A CONTROVERSIAL housing development on the site of the former home ground of Darlington Football Club was yesterday given planning approval.

Feethams’ version of the twin towers will be kept to form the gateway to the housing site as a permanent historical reminder of the land, where the side played for 120 years.

Councillors have also requested a further memento be added when the development is built, but have yet to agree the details.

Feethams was last used for football in 2003, when the Quakers moved to their new all-seater stadium in Neasham Road.

The club’s spiritual home was the subject of vandalism and arson attacks, until most of the stands were demolished in 2006.

Esh Group first revealed its housing plans for the site in 2007. Its first planning application was made in September but later withdrawn at the council’s request.

Planning officer David Coates said at yesterday’s meeting that the new application had solved previous concerns.

He added: “We feel this is a pretty successful attempt at making something worthwhile on this site.”

The plans feature 146 homes, including 56 two to four-bedrooms, 38 apartments and 52 retirement apartments.

Esh Group will make a £250,000 donation to Section 106 funds, some of which will be used to pay for play areas.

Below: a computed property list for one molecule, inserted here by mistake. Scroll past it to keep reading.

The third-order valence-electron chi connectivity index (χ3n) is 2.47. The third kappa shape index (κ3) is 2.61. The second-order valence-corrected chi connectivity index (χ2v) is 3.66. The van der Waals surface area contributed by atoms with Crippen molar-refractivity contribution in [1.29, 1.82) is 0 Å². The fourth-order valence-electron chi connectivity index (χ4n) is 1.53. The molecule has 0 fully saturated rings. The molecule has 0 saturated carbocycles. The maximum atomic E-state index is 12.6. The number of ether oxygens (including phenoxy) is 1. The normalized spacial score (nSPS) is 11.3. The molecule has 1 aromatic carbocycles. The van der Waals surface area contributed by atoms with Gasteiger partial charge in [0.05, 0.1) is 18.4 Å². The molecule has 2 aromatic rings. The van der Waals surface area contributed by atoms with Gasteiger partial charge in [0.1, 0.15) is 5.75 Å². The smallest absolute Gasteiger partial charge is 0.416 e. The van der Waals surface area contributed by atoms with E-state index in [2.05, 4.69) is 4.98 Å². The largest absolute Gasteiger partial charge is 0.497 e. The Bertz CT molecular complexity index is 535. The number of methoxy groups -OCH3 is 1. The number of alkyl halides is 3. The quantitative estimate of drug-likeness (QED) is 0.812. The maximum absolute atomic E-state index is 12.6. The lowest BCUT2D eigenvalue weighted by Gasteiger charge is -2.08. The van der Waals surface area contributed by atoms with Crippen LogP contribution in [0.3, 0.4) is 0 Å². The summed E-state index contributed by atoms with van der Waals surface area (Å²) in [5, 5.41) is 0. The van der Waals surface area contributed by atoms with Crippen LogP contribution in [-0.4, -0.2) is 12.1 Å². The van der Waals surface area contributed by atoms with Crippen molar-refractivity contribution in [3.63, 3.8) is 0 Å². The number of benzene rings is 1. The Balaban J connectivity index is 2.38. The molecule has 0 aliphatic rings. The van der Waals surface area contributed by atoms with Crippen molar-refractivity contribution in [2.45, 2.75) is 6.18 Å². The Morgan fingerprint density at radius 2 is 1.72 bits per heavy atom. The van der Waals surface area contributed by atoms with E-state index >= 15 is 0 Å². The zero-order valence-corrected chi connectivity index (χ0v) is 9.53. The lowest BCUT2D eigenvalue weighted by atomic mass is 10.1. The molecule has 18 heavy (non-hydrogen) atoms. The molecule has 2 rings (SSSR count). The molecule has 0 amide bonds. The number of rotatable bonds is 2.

Improvements will also be made to Victoria Road.

Paul Bielby, a former professional footballer, Doug Embleton, who helped form Darlington FC Supporters’ club, and a third resident believed the ground should be kept in line with the land’s 1903 deeds, which state the land should be kept for cricket and sporting use.

Mr Bielby said: “We’ve seen hundreds of sporting acreage disappear in Darlington in the past 20 years to housing developments.

In the past five, we have witnessed the loss of indoor sports facilities.

“Darlington is suffering from a lack of sporting investment.

Why are we throwing away our history so cheaply and not fighting to keep it and invest in it?”

Councillor Charles Johnson said: “The comments made are extremely concerning. I urge those people to pursue their case with vigour.”

The application was approved by all but one member of the committee, who had concerns about flooding and traffic.

Esh Group said it hoped to start work within 18 months.